Creative Writing Postgraduate Wins £10,000 Prize for First Novel
A Lancaster postgraduate has won a £10,000 prize for first time novelists and is now in the running to win a slew of literary awards.
Ali Shaw’s novel “The Girl with Glass Feet” – which he began writing while at University - won the Desmond Elliott Prize and has since been shortlisted for the Costa First Novel Award and longlisted for both the Guardian First Book Award and the Dylan Thomas Prize.
After gaining a first class degree in English and Creative Writing, Ali Shaw took an MA in Creative Writing in 2004 and has since worked as a bookseller and at the Bodleian Library in Oxford.
He said: “I spent four great years at Lancaster, and started The Girl with Glass Feet while I was there. Although the novel has changed a great deal since those early days, my time studying both English and Creative Writing helped me to understand how writing works and how to go about doing it myself. I'd recommend both to anyone interested in writing themselves."
Writer Elizabeth Buchan, who was the chair of the judges for the Desmond Elliott Prize, called his book "an extraordinary first novel - bold, original, tragic and endlessly surprising. In its exploration of frozen landscapes, both interior and exterior, and in its precisely detailed and articulated fantasy, it is possible to see a substantial author of the future.”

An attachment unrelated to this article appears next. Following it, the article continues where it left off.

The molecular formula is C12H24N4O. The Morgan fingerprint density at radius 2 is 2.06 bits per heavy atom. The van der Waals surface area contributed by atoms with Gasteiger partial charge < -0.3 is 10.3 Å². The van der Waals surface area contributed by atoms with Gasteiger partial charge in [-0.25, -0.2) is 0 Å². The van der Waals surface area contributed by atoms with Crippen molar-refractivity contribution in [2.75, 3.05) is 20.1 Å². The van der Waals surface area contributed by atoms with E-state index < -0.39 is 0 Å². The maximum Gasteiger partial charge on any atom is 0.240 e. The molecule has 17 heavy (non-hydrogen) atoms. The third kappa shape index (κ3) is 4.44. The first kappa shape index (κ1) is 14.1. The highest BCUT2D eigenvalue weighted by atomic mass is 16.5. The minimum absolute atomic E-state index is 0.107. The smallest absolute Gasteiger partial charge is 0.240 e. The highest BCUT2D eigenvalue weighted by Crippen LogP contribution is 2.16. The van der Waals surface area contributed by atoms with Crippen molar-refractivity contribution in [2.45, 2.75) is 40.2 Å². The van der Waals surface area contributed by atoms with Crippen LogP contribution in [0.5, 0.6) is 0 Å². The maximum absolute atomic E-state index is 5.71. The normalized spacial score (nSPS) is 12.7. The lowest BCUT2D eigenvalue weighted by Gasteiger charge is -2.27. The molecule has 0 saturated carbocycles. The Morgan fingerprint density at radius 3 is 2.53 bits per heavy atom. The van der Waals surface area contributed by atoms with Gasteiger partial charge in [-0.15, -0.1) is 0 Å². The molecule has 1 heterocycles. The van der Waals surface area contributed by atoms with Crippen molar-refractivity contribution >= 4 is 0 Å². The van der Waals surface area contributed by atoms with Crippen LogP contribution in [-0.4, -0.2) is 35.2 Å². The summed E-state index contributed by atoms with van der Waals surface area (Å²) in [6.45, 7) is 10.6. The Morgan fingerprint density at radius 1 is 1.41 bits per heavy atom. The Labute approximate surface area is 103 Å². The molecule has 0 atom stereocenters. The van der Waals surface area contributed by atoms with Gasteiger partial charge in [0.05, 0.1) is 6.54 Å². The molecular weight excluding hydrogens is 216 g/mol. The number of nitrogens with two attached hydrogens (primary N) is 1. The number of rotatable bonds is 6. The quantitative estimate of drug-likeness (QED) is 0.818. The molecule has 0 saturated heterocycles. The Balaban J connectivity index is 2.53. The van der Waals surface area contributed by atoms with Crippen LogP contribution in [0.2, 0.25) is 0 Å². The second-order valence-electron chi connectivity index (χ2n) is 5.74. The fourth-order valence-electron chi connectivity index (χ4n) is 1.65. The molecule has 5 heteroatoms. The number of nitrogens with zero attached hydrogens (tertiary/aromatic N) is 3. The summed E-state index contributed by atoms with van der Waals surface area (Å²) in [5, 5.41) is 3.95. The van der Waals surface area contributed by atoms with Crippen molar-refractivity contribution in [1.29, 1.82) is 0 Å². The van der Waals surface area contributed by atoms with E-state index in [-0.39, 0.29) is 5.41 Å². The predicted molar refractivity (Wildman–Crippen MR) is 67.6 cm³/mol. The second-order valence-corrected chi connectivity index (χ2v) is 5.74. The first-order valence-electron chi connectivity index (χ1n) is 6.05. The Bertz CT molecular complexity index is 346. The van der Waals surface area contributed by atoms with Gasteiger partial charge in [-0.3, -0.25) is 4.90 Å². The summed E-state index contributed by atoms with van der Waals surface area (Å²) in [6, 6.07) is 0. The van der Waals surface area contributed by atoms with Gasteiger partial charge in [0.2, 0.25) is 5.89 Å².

Ali Shaw said he was surprised by how well his first novel has been received.
"I was delighted just to see it published, so it is an amazing feeling to have it awarded the Desmond Elliott Prize. The Prize is such a great idea, as new writers need support in order to find their footing. It will help me devote myself to completing work on my second book, and hopefully to more books after that.”He is now working on his second novel after spending almost five years writing “The Girl with Glass Feet”, which is inspired by Kafka's Metamorphosis, fairy stories and folklore. The story is about a young woman called Ida MacLaird who is slowly turning to glass from the feet up. She returns to St Hauda's Land, where she believes the glass first took hold, in the hope of finding a cure. There she meets Midas Crook who falls in love with her – but time is running out for the young couple.
The Prize was inaugurated in honour of publisher and literary agent Desmond Elliott, who died in 2003. He stipulated that his estate should be invested in a charitable trust that would fund a literary award “to enrich the careers of new writers”.